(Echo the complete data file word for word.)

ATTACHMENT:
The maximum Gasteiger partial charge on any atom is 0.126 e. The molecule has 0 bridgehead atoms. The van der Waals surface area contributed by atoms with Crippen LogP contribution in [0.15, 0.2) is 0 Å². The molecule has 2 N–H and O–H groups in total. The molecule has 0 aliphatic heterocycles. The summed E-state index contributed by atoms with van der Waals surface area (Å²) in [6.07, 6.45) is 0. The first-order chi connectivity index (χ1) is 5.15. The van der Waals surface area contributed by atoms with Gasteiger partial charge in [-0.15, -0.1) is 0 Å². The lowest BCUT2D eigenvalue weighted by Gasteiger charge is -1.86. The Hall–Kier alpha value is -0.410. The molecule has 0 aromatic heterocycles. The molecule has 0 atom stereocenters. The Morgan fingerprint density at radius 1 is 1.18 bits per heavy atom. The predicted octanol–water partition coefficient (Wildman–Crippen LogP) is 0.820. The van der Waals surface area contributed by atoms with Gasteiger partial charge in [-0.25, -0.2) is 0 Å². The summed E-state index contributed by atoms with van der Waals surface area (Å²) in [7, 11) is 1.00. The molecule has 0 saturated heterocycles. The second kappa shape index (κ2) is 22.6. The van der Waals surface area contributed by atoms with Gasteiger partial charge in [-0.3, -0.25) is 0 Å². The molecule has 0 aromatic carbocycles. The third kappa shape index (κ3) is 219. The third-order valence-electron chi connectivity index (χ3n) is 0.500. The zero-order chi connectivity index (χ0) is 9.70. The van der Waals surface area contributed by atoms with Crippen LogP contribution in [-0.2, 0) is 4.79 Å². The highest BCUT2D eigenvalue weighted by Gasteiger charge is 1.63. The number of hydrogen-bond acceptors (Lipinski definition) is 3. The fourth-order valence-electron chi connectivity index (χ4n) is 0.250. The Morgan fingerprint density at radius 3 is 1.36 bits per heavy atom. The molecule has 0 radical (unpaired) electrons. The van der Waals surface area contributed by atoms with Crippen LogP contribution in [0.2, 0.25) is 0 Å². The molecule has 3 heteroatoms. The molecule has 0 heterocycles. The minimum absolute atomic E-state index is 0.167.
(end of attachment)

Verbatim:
The maximum Gasteiger partial charge on any atom is 0.126 e. The molecule has 0 bridgehead atoms. The van der Waals surface area contributed by atoms with Crippen LogP contribution in [0.15, 0.2) is 0 Å². The molecule has 2 N–H and O–H groups in total. The molecule has 0 aliphatic heterocycles. The summed E-state index contributed by atoms with van der Waals surface area (Å²) in [6.07, 6.45) is 0. The first-order chi connectivity index (χ1) is 5.15. The van der Waals surface area contributed by atoms with Gasteiger partial charge in [-0.15, -0.1) is 0 Å². The lowest BCUT2D eigenvalue weighted by Gasteiger charge is -1.86. The Hall–Kier alpha value is -0.410. The molecule has 0 aromatic heterocycles. The molecule has 0 atom stereocenters. The Morgan fingerprint density at radius 1 is 1.18 bits per heavy atom. The predicted octanol–water partition coefficient (Wildman–Crippen LogP) is 0.820. The van der Waals surface area contributed by atoms with Gasteiger partial charge in [-0.25, -0.2) is 0 Å². The summed E-state index contributed by atoms with van der Waals surface area (Å²) in [7, 11) is 1.00. The molecule has 0 saturated heterocycles. The second kappa shape index (κ2) is 22.6. The van der Waals surface area contributed by atoms with Gasteiger partial charge in [-0.3, -0.25) is 0 Å². The molecule has 0 aromatic carbocycles. The third kappa shape index (κ3) is 219. The third-order valence-electron chi connectivity index (χ3n) is 0.500. The zero-order chi connectivity index (χ0) is 9.70. The van der Waals surface area contributed by atoms with Crippen LogP contribution in [-0.2, 0) is 4.79 Å². The highest BCUT2D eigenvalue weighted by Gasteiger charge is 1.63. The number of hydrogen-bond acceptors (Lipinski definition) is 3. The fourth-order valence-electron chi connectivity index (χ4n) is 0.250. The Morgan fingerprint density at radius 3 is 1.36 bits per heavy atom. The molecule has 0 radical (unpaired) electrons. The van der Waals surface area contributed by atoms with Crippen LogP contribution in [0.2, 0.25) is 0 Å². The molecule has 3 heteroatoms. The molecule has 0 heterocycles. The minimum absolute atomic E-state index is 0.167.